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How GIS represents and organizes geographic information

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Last modified October 27, 2007
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Managing features, rasters, attributes, and surfaces in ArcGIS

These four types of geographic information (features, rasters, attributes, and surfaces) are actually managed using three primary GIS data structures:

Each of these primary datasets can be extended with additional capabilities to maintain data integrity (for example, using topology), to model geographic relationships (such as network connectivity and flow), and to add advanced behaviors (for example, using TINs).

How the four types of map layers are represented in GIS
Map Layer Types GIS Datasets
Features—points, lines, and polygons Feature classes
Attributes Tables
Imagery Raster datasets
Surfaces Both features and rasters can be used to provide a number of alternative surface representations:
  • Feature classes (such as contours)
  • Raster-based elevation datasets
  • TINs built from XYZ points and 3D line feature classes

A GIS has a collection of datasets

Typically, a GIS is used for handling several different datasets where each holds data about a particular feature collection (for example, roads) that is geographically referenced to the earth's surface.

A GIS database design is based upon a series of data themes, each having a specified geographic representation. For example, individual geographic entities can be represented as features (such as points, lines, and polygons); as imagery using rasters; as surfaces using features, rasters, or TINs; and as descriptive attributes.

In a GIS, homogeneous collections of geographic objects are organized into data themes such as parcels, wells, buildings, ortho imagery, and raster-based digital elevation models (DEMs). Precisely and simply defined geographic datasets are critical for useful geographic information systems, and the layer-based concept of data themes is a critical GIS concept.

GIS datasets are collections of geographic representations

A dataset is a collection of homogeneous features. Geographic representations are organized in a series of datasets or layers. Most datasets are collections of simple geographic elements such as a road network, a collection of parcel boundaries, soil types, an elevation surface, satellite imagery for a certain date, well locations, and so on.

In a GIS, spatial data collections are typically organized as feature class datasets or raster-based datasets.

Many data themes are best represented by a single dataset such as for soil types or well locations. Other themes, such as a transportation framework, are represented by multiple datasets (such as a separate feature class each for streets, intersections, bridges, highway ramps, railroads, and so on).

Raster datasets are used to represent georeferenced imagery as well as continuous surfaces such as elevation, slope, and aspect.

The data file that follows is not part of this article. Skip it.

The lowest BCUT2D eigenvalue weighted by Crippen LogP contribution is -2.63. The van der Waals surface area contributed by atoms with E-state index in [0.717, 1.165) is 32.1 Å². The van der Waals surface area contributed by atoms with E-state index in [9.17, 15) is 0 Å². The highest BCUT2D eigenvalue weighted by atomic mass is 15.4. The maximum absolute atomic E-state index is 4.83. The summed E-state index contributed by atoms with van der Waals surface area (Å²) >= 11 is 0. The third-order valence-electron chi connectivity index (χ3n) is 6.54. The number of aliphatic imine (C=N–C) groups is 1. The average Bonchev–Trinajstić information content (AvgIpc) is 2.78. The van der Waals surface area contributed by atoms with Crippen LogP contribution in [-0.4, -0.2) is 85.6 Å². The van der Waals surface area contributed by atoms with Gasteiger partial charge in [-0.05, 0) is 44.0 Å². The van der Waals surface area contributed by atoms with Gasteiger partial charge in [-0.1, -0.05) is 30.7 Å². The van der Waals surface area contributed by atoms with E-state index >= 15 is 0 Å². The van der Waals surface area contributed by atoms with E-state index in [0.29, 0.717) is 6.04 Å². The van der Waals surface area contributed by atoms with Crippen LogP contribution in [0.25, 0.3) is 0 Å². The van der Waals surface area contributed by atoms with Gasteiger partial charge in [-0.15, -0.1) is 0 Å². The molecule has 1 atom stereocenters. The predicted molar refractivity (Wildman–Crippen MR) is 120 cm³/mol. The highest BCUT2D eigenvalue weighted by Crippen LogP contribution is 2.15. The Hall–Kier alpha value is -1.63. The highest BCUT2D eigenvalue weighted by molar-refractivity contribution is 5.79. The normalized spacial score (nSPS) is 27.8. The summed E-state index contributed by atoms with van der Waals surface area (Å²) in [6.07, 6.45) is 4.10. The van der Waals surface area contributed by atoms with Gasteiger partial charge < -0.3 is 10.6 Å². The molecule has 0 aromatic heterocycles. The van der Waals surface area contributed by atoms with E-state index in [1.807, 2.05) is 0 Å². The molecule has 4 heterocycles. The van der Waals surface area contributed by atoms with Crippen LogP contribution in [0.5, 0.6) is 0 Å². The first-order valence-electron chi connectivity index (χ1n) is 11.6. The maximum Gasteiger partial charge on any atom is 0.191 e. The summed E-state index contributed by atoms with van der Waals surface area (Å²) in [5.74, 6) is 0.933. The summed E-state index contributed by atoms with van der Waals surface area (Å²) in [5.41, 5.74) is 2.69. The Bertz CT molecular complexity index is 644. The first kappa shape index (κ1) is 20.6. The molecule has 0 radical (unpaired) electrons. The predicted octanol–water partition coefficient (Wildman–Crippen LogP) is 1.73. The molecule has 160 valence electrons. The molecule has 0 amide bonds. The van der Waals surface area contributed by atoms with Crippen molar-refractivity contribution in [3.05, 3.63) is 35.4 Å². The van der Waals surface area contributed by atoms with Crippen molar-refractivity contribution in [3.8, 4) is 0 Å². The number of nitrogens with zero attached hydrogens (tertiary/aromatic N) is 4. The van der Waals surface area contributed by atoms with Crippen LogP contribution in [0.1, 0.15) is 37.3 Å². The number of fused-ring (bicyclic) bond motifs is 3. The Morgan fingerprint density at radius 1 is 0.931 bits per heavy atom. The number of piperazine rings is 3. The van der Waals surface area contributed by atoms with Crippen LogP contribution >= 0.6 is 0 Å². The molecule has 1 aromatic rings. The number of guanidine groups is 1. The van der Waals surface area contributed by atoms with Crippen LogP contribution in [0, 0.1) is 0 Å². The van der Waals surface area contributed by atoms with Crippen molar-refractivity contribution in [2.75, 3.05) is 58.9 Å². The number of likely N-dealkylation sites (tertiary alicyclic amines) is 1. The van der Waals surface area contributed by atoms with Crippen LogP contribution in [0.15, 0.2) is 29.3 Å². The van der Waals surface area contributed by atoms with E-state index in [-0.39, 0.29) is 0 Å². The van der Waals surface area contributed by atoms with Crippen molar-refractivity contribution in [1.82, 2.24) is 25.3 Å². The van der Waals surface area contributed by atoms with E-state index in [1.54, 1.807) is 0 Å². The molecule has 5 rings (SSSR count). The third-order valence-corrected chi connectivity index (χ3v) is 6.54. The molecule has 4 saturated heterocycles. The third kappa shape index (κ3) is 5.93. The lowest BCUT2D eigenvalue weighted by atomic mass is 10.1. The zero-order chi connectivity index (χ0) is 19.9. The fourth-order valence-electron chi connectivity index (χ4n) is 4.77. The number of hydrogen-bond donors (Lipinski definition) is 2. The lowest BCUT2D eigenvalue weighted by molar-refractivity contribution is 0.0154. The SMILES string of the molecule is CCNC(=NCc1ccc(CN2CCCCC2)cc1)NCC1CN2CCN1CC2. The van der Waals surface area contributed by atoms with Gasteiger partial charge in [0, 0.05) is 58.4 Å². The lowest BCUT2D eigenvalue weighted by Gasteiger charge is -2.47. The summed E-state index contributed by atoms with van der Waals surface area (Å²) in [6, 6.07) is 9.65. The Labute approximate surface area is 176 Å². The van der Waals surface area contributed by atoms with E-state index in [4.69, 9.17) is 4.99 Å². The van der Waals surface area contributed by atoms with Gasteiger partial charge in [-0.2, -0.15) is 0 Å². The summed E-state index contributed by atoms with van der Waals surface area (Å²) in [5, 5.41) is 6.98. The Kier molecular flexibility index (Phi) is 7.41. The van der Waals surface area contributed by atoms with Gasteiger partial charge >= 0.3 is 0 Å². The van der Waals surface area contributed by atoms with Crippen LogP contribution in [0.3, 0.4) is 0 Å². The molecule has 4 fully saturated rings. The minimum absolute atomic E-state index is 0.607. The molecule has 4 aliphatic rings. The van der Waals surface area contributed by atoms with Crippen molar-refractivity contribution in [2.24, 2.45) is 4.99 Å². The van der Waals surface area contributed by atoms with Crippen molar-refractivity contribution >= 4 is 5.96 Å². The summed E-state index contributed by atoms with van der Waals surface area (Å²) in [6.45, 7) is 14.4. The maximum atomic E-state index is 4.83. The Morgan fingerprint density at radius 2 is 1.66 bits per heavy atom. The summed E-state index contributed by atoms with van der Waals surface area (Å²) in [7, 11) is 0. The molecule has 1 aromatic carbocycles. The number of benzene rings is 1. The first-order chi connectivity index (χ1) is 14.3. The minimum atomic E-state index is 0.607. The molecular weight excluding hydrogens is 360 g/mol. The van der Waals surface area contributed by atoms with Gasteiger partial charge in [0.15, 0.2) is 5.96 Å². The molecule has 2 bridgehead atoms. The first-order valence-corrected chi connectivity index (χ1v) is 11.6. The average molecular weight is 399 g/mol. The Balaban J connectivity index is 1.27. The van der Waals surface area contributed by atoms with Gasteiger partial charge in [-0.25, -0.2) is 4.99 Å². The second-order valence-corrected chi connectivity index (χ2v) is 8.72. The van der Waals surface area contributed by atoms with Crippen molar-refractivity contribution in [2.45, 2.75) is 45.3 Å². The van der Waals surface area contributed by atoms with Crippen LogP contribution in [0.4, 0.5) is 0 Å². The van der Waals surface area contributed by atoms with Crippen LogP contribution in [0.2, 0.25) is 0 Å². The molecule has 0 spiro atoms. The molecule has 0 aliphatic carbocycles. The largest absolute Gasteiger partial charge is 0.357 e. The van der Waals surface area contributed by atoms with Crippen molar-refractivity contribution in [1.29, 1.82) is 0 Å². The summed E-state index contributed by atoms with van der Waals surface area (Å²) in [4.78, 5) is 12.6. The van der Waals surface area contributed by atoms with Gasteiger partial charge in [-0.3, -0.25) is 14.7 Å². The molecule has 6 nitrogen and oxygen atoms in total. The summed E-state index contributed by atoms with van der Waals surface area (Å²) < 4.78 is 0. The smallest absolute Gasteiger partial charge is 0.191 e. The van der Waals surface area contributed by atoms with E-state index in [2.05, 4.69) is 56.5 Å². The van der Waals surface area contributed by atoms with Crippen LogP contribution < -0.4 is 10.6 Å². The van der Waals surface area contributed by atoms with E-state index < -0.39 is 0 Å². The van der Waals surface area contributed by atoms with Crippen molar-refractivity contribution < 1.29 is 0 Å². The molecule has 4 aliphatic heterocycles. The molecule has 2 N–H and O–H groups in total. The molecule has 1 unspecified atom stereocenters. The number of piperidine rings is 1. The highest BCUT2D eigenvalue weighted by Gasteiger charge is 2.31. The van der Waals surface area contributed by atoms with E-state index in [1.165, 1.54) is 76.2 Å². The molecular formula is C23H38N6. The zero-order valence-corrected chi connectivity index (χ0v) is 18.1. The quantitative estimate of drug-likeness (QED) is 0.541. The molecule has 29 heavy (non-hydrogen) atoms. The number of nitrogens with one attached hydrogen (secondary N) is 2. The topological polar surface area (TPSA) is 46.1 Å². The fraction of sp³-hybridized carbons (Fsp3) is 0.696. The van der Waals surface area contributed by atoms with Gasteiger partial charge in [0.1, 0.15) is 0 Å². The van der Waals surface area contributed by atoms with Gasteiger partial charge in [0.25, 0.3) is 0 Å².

Common GIS representations
Theme Geographic representation
Hydrography Lines
Road centerlines Lines
Vegetation Polygons
Urban areas Polygons
Administrative boundaries Polygons
Elevation contours Lines
Well locations Points
Orthophotography Raster
Satellite imagery Raster
Land parcels Polygons
Parcel tax records Tables

Datasets are the organizing principle in a GIS database

The concept of a data theme was one of the early notions in GIS. Historically, GIS practitioners thought about how the geographic information in maps could be partitioned into a series of logical information layers—as more than a random collection of objects. They envisioned homogeneous collections of representations that could be managed as layers and that these data layers could be combined through georeferencing. These early GIS users organized information in various data themes that described the distribution of a phenomenon and how each should be portrayed across a geographic extent.

These layers also provided a protocol for collecting the representations. For example, a data theme could be defined that delineated various areas representing the dominant soil type (that is, a layer collection of soil type polygons). Each and every area (the polygons) in a specified extent could be assigned an explicit soil type, and the soil types could be described using properties or attributes of each polygon.

Users work with geo-referenced data themes as layers.

Each GIS will contain multiple themes for a common geographic area. The collection of themes acts as a stack of layers. Each theme can be managed as an information set independent of other themes. Each has its own representation (as a collection of points, lines, polygons, surfaces, rasters, and so on). Because layers are spatially referenced, they overlay one another and can be combined in a common map display. GIS analysis operations, such as polygon overlay, can fuse information between data layers to discover and work with the derived spatial relationships.

Implications of layer-based data themes

The GIS design concept of layer-based data themes has some key implications:

GIS uses many datasets and data types

A GIS will use numerous datasets, each containing its specific representation, often from many organizations. A number of alternative file formats and schemas will be used across a range of systems, but users still have the need to share and re-use each other's data.

Therefore, it is important for GIS datasets to be:

Any effective GIS database or file base will adhere to these common principles and concepts regardless of its format. Each GIS requires a mechanism for describing geographic data in these terms along with a comprehensive set of tools to use and manage this information.

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